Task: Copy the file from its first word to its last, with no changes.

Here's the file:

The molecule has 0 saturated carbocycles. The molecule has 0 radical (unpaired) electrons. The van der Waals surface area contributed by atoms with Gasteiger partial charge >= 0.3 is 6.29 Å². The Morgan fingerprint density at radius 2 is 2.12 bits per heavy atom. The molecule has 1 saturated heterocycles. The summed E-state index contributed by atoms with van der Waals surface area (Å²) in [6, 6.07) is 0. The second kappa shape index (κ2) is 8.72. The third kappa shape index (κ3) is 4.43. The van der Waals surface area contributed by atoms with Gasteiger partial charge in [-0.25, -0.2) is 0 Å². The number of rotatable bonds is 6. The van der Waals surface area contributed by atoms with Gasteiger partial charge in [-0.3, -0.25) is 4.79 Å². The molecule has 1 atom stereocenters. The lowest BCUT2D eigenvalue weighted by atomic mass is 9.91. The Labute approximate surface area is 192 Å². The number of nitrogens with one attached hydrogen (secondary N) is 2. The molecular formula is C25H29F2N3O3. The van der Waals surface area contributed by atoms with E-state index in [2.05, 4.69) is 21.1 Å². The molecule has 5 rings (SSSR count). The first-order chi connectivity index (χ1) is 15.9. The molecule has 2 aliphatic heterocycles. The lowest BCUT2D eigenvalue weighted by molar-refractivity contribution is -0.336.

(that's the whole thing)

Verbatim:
The molecule has 0 saturated carbocycles. The molecule has 0 radical (unpaired) electrons. The van der Waals surface area contributed by atoms with Gasteiger partial charge >= 0.3 is 6.29 Å². The Morgan fingerprint density at radius 2 is 2.12 bits per heavy atom. The molecule has 1 saturated heterocycles. The summed E-state index contributed by atoms with van der Waals surface area (Å²) in [6, 6.07) is 0. The second kappa shape index (κ2) is 8.72. The third kappa shape index (κ3) is 4.43. The van der Waals surface area contributed by atoms with Gasteiger partial charge in [-0.25, -0.2) is 0 Å². The number of rotatable bonds is 6. The van der Waals surface area contributed by atoms with Gasteiger partial charge in [-0.3, -0.25) is 4.79 Å². The molecule has 1 atom stereocenters. The lowest BCUT2D eigenvalue weighted by atomic mass is 9.91. The Labute approximate surface area is 192 Å². The number of nitrogens with one attached hydrogen (secondary N) is 2. The molecular formula is C25H29F2N3O3. The van der Waals surface area contributed by atoms with E-state index in [2.05, 4.69) is 21.1 Å². The molecule has 5 rings (SSSR count). The first-order chi connectivity index (χ1) is 15.9. The molecule has 2 aliphatic heterocycles. The lowest BCUT2D eigenvalue weighted by molar-refractivity contribution is -0.336.